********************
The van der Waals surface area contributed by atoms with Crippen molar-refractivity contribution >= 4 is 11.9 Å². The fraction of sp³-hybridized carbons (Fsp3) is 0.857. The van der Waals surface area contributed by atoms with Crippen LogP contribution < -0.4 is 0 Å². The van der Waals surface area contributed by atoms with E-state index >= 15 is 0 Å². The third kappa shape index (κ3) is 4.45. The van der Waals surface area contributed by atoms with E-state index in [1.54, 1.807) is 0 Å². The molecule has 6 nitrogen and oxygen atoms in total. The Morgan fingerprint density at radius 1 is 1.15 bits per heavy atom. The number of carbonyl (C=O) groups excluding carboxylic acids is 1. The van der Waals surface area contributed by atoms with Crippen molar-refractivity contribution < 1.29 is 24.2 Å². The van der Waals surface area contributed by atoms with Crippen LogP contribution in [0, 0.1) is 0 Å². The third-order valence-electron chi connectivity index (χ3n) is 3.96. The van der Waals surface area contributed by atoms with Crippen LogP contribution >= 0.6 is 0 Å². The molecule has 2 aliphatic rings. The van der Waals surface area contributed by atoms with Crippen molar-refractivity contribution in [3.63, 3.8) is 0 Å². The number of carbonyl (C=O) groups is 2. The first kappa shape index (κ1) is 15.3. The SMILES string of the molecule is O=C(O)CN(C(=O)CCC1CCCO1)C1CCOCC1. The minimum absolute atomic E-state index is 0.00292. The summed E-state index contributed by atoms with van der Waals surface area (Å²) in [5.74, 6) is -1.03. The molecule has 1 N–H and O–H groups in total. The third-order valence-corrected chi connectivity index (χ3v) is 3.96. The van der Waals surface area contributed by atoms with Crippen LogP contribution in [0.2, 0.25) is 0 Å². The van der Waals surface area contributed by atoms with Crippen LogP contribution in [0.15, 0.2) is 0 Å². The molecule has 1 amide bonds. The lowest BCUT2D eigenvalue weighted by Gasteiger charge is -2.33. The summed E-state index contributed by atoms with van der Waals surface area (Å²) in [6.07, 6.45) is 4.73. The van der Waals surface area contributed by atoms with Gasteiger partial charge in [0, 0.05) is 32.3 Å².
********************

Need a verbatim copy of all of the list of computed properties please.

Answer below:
The van der Waals surface area contributed by atoms with Crippen molar-refractivity contribution >= 4 is 11.9 Å². The fraction of sp³-hybridized carbons (Fsp3) is 0.857. The van der Waals surface area contributed by atoms with Crippen LogP contribution < -0.4 is 0 Å². The van der Waals surface area contributed by atoms with E-state index >= 15 is 0 Å². The third kappa shape index (κ3) is 4.45. The van der Waals surface area contributed by atoms with E-state index in [1.54, 1.807) is 0 Å². The molecule has 6 nitrogen and oxygen atoms in total. The Morgan fingerprint density at radius 1 is 1.15 bits per heavy atom. The number of carbonyl (C=O) groups excluding carboxylic acids is 1. The van der Waals surface area contributed by atoms with Crippen molar-refractivity contribution < 1.29 is 24.2 Å². The van der Waals surface area contributed by atoms with Crippen LogP contribution in [0, 0.1) is 0 Å². The third-order valence-electron chi connectivity index (χ3n) is 3.96. The van der Waals surface area contributed by atoms with Crippen LogP contribution >= 0.6 is 0 Å². The molecule has 2 aliphatic rings. The van der Waals surface area contributed by atoms with Crippen molar-refractivity contribution in [3.63, 3.8) is 0 Å². The number of carbonyl (C=O) groups is 2. The first kappa shape index (κ1) is 15.3. The SMILES string of the molecule is O=C(O)CN(C(=O)CCC1CCCO1)C1CCOCC1. The minimum absolute atomic E-state index is 0.00292. The summed E-state index contributed by atoms with van der Waals surface area (Å²) in [5.74, 6) is -1.03. The molecule has 1 N–H and O–H groups in total. The third-order valence-corrected chi connectivity index (χ3v) is 3.96. The van der Waals surface area contributed by atoms with Crippen LogP contribution in [0.2, 0.25) is 0 Å². The van der Waals surface area contributed by atoms with Crippen LogP contribution in [0.15, 0.2) is 0 Å². The molecule has 1 amide bonds. The lowest BCUT2D eigenvalue weighted by Gasteiger charge is -2.33. The summed E-state index contributed by atoms with van der Waals surface area (Å²) in [6.07, 6.45) is 4.73. The van der Waals surface area contributed by atoms with Gasteiger partial charge in [0, 0.05) is 32.3 Å².